Your RDA of Irony

The Continuing Borgia Report

Neil Jordan knows a good story, and he never lets the facts interfere.  I should be outraged by his travesty of history in “The Borgias” but his fabrications are actually quite entertaining.  For example, Jordan imagines the Borgias murdering an exiled Turkish prince for a bounty that will pay for Lucretia’s dowry.  There actually was a Turkish prince living in Rome, a pampered prisoner whose upkeep was paid by his surprisingly kindly brother the Sultan.  (The usual etiquette for superfluous Turkish princes was to have them strangled with a bowstring.)  However, this prince died–of natural causes– in 1495 but Lucretia’s first marriage was in 1493.  So much for that dowry plot, however clever.

Jordan also appreciates a great historical character and will include him in the series, even if it is wildly inaccurate.  Apparently Nicolo Machiavelli was prime minister of Florence in 1494, and the brains behind the Medici.  Well, Machiavelli was alive at the time but he didn’t enter the Florentine civil service until 1498.  And the Medici couldn’t stand him.  The Florentine bureaucrat was a committed republican and only had steady work when the Medici were out of power.  The fact that he would dedicate “The Prince” to an idiot scion of the family, vainly hoping for patronage, shows how desperate and destitute Machiavelli had become.

However, I truly marvel at the series’ depiction of the French King Charles VIII.  We see an old, ugly, shrewd, remorseless cynic, the type of horrible person who makes an excellent king.  But the real Charles VIII was a young, attractive, vacuous jock–and the series already has one of those:  Juan Borgia.  So who was the inspiration of this horrible but fascinating character?  We actually are seeing a portrayal of Louis XI, the father of the dumb jock.  Unfortunately, the repellent but brilliant Louis inconvenienced Neil Jordan by dying in 1483, nine years before the story begins.  But, as we certainly know, historical accuracy is expendable–especially when it interferes with the story.  The Spider King–as the crafty Louis was known–was too interesting to exclude from the series.  Neil Jordan simply grafted Louis’ character onto the dumb jock.  France should have been so lucky.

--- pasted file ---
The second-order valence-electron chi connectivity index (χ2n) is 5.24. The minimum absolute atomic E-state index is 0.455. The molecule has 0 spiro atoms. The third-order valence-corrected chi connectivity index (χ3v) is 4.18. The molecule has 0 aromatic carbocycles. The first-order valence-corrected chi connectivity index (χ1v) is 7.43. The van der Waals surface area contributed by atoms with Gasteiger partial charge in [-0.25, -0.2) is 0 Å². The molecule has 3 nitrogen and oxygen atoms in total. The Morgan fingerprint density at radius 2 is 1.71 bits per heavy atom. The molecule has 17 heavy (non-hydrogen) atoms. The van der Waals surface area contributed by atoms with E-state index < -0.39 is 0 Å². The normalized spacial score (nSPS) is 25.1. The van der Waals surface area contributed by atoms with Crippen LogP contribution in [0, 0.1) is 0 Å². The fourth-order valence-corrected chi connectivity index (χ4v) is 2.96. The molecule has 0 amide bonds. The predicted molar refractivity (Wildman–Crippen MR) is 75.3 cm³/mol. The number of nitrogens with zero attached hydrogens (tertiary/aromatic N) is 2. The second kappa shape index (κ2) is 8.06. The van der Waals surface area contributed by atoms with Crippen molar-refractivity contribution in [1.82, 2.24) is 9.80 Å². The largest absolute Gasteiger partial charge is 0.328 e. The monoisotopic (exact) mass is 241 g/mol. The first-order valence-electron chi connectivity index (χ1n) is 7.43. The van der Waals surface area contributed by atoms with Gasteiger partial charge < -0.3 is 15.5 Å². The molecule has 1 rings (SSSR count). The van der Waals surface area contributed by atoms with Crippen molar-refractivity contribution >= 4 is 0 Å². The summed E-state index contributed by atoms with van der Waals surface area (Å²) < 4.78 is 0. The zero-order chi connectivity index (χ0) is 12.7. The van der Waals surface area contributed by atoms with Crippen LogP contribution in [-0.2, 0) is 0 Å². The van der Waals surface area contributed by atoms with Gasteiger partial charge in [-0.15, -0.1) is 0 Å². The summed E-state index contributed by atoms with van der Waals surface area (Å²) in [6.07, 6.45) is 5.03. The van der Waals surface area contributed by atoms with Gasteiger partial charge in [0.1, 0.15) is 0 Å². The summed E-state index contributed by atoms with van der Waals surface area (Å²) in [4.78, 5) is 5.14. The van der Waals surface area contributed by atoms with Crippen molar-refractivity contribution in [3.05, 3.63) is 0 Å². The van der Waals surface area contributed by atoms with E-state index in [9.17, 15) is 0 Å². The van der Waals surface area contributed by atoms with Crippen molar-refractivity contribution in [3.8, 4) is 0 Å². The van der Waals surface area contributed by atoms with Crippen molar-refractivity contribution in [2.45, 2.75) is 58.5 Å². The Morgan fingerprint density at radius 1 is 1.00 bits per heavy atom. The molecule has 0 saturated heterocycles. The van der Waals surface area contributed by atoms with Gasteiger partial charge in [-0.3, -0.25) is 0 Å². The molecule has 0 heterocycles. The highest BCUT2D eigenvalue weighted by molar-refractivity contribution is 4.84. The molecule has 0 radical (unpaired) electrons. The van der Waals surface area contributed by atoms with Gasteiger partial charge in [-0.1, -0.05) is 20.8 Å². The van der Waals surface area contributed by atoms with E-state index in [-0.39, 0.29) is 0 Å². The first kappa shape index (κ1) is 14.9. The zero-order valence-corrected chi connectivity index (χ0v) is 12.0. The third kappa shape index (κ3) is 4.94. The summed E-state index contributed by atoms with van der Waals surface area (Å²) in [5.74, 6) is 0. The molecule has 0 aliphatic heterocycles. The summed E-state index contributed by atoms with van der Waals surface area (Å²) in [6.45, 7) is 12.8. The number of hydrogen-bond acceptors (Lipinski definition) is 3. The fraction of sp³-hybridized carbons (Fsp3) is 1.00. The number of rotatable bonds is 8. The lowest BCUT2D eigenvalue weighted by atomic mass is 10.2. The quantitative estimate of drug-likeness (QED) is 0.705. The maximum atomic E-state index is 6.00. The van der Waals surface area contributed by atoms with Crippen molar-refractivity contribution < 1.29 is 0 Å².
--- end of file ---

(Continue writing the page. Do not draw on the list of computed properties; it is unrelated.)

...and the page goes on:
Showtime has commissioned a second season of “The Borgias”, so expect Jordan to arrange guest appearances by Thomas More, Erasmus and Michelangelo.  (Leonardo actually worked for the Borgias, so for lack of a creative challenge Jordan may skip him.)  And I imagine this scene.  Cardinal Cesare Borgia, after smoking hashish with the Ottoman ambassador, wolfs down an entire platter of consecrated wafers.  This occurs in front of a young German theology major who had hoped to take communion.  Between us, I bet that young German keeps a grudge.

p.s.  Let’s not forget the romantic significance of this day:

  1. Tom Kelso says:

    Minor pedantic nitpick — I know it’s minor because I had to use the little light on my helmet to locate it — this latest exercise in seeing just how much scenery Jeremy Irons can chew without getting indigestion airs on Showtime, not HBO.

    Princes of the Church may dine with abductees from the Seraglio, as much as we might like to see it, Dexter will NEVER turn his homicidal sights on the Big Love crew.

    • Eugene Finerman says:

      Thank you, Tom.

      I must have been thinking of “Boardwalk Archdiocese”.

      The correction has been made, and I am expelling myself from Spain.


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